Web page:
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The whale of which we have been speaking as just found was, for the most part, in a very corrupted state; there were, however, some places where it was not quite so bad ; and as whale's flesh was rather a novelty, (and as novelty is often a provocative of appetite) the lower orders managed to make a meal of it.
Another month now elapsed without any important circumstance occurring, when there arrived from the Fiji islands four canoes, bringing a Tonga mataboole, named Cow Mooala, and his retinue, who had been absent from Tonga about fourteen years: but a narrative of this person's adventures at foreign islands will best form a chapter of itself.
Cow Mooala's narrative—His early residence at the Fiji
islands—Is drifted to Fotoona on his return to TongaParticular customs of Fotoona—Arrives at Lotooma on his return to Fiji—Character of the people Popular tale of two giants—Arrives at Navihi Levoo, one of the Fiji islands—Character of the people— Their cannibalism -Observations Sails for the island of Pau, the most important of the Fiji islands: its traffic, Account of an European vessel wrecked there—Anecdote of a gigantic lizard, (probably a crocodile) which did much mischief at a neighbouring isle: stratagem used to destroy it—Farther account of Pau.—Description of several customs of the Fiji islands—Description of the island of Chichia, and its strong fortress: some account of its war with Pau—Description of a cannibal feast--Feast given by Finow on Cow Mooala's return to Tonga.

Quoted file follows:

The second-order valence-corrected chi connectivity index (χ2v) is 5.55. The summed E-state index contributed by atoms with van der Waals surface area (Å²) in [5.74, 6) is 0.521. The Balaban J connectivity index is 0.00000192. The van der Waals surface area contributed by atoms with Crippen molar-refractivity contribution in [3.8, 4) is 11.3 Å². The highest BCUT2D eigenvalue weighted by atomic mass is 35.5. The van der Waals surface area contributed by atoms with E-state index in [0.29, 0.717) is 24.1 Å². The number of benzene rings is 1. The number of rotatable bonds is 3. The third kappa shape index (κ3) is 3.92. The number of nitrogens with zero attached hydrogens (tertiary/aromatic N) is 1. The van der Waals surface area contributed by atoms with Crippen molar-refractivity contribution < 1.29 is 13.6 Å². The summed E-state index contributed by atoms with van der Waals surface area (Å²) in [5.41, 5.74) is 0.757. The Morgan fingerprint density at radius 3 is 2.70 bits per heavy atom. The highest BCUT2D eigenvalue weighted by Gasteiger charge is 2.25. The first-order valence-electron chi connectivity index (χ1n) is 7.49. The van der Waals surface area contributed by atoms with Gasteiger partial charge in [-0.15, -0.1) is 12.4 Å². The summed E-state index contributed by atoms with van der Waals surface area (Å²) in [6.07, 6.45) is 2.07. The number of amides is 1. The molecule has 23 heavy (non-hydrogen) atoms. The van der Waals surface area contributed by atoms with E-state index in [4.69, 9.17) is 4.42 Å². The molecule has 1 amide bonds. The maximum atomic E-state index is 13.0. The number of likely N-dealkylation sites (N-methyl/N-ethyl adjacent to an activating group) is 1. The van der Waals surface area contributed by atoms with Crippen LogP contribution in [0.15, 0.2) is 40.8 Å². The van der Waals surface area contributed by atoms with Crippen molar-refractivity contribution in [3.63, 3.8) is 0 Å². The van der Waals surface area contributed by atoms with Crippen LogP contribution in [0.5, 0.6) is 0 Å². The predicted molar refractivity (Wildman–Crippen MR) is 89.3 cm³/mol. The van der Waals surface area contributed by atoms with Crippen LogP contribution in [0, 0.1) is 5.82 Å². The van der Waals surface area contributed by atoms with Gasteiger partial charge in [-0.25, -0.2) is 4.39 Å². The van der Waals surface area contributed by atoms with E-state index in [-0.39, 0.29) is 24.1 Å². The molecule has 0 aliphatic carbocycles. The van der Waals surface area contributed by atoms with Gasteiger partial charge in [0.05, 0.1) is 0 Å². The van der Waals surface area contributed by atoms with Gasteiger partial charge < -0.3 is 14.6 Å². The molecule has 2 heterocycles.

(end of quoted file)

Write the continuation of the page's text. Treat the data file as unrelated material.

Cow Mooala went out to the Fiji islands with a number of young men, for the sake of an excursion, and to mingle in the wars of those people; sometimes at one island, sometimes at another, from the same motives probably as actuated Tooi Hala Fatai : (see p. 74). After having been absent about two years, he set sail on his return home, and having arrived within sight of Vavaoo, the wind became unfavourable to land, and the sea running very high, he was obliged to change his course, and make for Hamoa, (the Navigator's islands ;) but the wind soon increasing to a heavy gale, drifted him to the island of Fotoona, situated to the N.W. of Hamoa. As soon as the natives of this place observed his approach, a number of small canoes, (for they were not in possession of sailing canoes,) came from the shore to meet him ; and, consistently with the laws and customs of the island, took possession of his canoe, and all his property. It forms an important part of the religion of this island to consider every thing that arrives there, whether of great or little value, as the property of their gods; no matter whether it be a large canoe, or a log of wood. It is first offered to the gods by the priest, with an appropriate address *, and is afterwards shared out among the chiefs. This spoliation is believed to be necessary for the welfare of the country; lest the gods should send a sickness among them, and cut them off, for infringing upon this great doctrine of their religion. This seems a very arbitrary law, and likely to have been invented for the purpose of plundering strangers, under the mask of religion; this, however, is not absolutely the case; for although they strip all strangers, without distinction, that come within their power, yet in return they fit them out with other canoes, (entirely at the expense of the chiefs who shared the plunder;) and supply them with so much of the produce of the island as may be necessary to support them in their way home; together with presents of their gnatoo, mats, tortoise-shell, &c.; and withal behave very kindly : but not one single article that has been taken from them, however small the value, is again returned, even with the most earnest entreaty.